The new 7Seconds album is awesome. It’s one thing to hear kids singing exuberant, straight-from-the-heart punk songs about walking together and rocking together. It’s another to hear adults who not only cling to the idealism and activism but rip at the art of hardcore after 30 years. Songs like “Exceptional” and “Slogan on a Shirt” are at once tangible and humble yet experienced and intelligent. And while certain lyrics hint at being weary (“Who wants to be sequestered in Another State of Mind?” ), there are no signs of being jaded. I love the dream sequence in “Heads Are Bound To Roll” in which The Clash plays one last show and Kevin gets to sing “Death or Glory” with them. Meanwhile, the hyper melodic title song “Leave a Light On” can be as literal or poetic as you want–perhaps a side effect of Kevin Seconds’ acoustic gigs between 7Seconds releases and shows.
Needless to say, I was all over a chance to ask Kevin about the new 7Seconds LP, his most recent acoustic work, and just plain making passionate, powerful music for 34 years and counting. Maybe next time I’ll ask him about his painting…
MW: I feel like you’ve answered a lot of the obvious questions in “30 Years (And Still Going Wrong)” but are the lyrics that you sing indeed that close to your feelings, opinions, and experiences? Are you still that confident about and stoked on about the hardcore band that you, your brother, and your childhood friends started in 1980?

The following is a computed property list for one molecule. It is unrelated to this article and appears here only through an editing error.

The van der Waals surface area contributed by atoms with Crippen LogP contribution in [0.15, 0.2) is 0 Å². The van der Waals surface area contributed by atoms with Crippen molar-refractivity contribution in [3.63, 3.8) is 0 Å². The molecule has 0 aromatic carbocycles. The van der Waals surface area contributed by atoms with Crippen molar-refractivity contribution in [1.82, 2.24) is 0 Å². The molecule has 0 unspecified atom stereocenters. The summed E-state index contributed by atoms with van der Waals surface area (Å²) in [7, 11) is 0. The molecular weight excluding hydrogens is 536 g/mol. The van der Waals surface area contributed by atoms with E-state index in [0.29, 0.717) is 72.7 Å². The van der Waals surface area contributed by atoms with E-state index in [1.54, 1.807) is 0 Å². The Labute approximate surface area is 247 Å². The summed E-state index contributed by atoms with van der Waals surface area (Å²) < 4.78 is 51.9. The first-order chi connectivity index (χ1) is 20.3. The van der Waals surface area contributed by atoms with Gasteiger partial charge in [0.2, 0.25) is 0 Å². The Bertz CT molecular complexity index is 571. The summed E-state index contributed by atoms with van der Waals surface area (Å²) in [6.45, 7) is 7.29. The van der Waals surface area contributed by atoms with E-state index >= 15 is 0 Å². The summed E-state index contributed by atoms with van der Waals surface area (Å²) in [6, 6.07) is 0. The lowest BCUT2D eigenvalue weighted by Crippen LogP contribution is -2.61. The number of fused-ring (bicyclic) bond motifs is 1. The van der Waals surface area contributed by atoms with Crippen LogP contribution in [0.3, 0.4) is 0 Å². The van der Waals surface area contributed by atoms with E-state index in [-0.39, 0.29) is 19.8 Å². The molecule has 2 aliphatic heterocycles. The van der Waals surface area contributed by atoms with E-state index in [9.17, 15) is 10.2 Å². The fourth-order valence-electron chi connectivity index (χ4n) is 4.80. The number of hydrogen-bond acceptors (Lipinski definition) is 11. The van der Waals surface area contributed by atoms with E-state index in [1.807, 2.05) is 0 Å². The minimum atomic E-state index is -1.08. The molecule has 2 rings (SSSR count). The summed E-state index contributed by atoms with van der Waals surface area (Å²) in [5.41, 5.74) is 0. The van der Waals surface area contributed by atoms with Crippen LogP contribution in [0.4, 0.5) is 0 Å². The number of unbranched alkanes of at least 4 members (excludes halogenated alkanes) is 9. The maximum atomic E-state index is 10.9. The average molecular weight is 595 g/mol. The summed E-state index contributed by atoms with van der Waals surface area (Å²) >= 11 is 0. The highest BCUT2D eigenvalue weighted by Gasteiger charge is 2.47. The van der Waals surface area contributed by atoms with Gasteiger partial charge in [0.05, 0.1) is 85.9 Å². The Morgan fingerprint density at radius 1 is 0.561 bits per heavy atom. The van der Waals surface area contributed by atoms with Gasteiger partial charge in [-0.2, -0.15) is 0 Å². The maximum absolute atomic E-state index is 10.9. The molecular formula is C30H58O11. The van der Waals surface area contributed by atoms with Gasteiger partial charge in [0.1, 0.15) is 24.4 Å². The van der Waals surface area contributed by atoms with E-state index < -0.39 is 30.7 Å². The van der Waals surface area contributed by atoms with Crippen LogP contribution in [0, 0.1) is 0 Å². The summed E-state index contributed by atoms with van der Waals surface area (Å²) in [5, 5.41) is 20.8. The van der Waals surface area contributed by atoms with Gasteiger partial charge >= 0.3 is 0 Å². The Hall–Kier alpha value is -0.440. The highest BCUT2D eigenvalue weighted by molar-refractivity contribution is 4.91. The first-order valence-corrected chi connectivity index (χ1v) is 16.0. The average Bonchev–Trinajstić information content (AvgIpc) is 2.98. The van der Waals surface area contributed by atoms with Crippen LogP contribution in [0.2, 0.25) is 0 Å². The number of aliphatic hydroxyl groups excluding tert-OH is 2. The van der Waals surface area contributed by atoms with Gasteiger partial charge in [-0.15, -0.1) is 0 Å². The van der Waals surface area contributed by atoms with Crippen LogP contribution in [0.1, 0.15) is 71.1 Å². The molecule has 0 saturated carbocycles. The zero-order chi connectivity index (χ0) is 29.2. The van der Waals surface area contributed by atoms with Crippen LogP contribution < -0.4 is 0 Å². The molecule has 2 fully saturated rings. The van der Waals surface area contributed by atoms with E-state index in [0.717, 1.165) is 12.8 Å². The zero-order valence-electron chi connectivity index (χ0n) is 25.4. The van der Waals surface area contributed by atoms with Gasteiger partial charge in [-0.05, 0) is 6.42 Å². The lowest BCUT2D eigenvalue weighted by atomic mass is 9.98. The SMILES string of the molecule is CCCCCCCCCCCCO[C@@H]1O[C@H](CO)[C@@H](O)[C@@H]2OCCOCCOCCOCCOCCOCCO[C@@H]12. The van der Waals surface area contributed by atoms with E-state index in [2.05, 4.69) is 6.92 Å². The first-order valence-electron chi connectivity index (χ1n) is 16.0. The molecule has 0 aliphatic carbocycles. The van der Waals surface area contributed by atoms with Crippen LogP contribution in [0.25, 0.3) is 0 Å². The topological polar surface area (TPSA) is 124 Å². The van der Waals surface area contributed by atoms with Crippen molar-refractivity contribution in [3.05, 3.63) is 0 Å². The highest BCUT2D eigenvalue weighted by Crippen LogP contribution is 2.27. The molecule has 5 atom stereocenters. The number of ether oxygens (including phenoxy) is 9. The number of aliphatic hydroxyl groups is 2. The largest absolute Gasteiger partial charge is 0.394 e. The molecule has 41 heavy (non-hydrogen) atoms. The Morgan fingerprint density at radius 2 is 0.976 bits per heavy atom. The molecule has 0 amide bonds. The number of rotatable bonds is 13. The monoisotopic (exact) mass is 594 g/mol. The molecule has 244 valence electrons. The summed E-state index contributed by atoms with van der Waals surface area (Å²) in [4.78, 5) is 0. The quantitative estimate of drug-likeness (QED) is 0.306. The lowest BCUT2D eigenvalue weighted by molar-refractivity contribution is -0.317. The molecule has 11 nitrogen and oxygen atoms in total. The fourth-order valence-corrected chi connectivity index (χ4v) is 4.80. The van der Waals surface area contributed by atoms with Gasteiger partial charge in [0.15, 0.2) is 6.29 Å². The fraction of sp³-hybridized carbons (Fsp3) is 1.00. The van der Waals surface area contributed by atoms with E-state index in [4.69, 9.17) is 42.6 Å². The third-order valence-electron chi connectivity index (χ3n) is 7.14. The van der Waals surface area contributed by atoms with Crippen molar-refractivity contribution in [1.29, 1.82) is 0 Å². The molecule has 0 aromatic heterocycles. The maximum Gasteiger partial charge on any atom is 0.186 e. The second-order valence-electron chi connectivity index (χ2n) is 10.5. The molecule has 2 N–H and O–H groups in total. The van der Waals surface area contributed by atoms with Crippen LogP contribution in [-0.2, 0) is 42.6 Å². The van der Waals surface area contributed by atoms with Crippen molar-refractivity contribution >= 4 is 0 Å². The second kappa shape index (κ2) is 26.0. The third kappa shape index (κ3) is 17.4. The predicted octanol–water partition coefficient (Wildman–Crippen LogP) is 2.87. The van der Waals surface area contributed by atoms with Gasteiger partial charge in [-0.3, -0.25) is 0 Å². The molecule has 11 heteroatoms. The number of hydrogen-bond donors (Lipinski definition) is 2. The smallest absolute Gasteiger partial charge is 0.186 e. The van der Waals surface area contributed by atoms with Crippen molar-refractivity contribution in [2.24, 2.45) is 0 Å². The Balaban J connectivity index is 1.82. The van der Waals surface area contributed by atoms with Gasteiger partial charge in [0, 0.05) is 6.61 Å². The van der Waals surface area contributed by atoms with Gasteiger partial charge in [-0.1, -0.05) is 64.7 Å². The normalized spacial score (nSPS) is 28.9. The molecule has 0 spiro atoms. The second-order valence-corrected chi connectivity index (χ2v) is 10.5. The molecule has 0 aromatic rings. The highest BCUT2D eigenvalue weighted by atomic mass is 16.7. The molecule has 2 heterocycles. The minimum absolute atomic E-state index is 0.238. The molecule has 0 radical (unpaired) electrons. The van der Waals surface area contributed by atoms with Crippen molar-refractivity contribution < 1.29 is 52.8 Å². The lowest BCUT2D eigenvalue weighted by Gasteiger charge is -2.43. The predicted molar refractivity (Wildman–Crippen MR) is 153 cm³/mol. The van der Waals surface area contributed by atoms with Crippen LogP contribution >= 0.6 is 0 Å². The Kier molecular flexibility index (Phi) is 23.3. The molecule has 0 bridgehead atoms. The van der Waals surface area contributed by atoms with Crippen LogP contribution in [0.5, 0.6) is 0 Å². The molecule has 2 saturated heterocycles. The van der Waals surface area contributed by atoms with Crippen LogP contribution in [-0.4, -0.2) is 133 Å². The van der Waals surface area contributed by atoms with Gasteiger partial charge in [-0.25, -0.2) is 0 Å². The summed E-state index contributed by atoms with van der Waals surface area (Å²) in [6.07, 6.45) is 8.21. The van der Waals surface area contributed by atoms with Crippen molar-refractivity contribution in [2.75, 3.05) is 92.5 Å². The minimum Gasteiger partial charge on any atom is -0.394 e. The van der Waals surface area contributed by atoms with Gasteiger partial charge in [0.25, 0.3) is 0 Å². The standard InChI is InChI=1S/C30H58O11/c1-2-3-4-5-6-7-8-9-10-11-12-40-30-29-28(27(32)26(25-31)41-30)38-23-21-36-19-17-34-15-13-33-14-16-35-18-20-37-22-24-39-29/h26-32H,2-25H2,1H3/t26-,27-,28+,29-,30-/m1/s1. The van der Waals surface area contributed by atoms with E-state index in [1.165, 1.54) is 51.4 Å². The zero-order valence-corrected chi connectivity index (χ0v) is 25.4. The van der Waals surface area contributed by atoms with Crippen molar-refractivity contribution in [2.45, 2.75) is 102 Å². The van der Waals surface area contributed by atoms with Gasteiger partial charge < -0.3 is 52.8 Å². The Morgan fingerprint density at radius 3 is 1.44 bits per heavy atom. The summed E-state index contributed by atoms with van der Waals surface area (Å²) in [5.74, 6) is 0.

KS: Absolutely. No one is as surprised–and pleasantly so–as I am at us still loving and being passionate about playing together as 7Seconds. It feels both amazing and ridiculous.
MW: After playing together for so many decades, and growing up and having families, is it still possible for you and the dudes to still feel like kids when you’re playing music?
KS: For about 30 to 50 minutes every time we get onstage, we feel like kids. Then we get in the van or on a plane or try standing upright in the shower without pain and that’s when we are cruelly reminded of our decrepitude.
MW: You and the band have hardcore chops from here to the moon. But I’m wondering if you listen to new hardcore bands, keep up with the scene, and all that?
KS: Honestly, I don’t listen to or go out and buy new music as much as I would like to. I try to keep my ears and eyes open because I still tour quite a bit on my own and I’m always hearing new stuff. But it’s hard. The last couple of hardcore and punk bands I remember being super excited about were bands like Paint It Black, Champion, The Copyrights, and Off With Their Heads. Lately, it’s been a lot of singer-songwriter type stuff like John Moreland and Louise Distras.
MW: As a guy who travels the world, tell me why you’ve chosen to reside in smaller towns like Reno and Sacto instead of a big city. Does that philosophy inform your music in some way?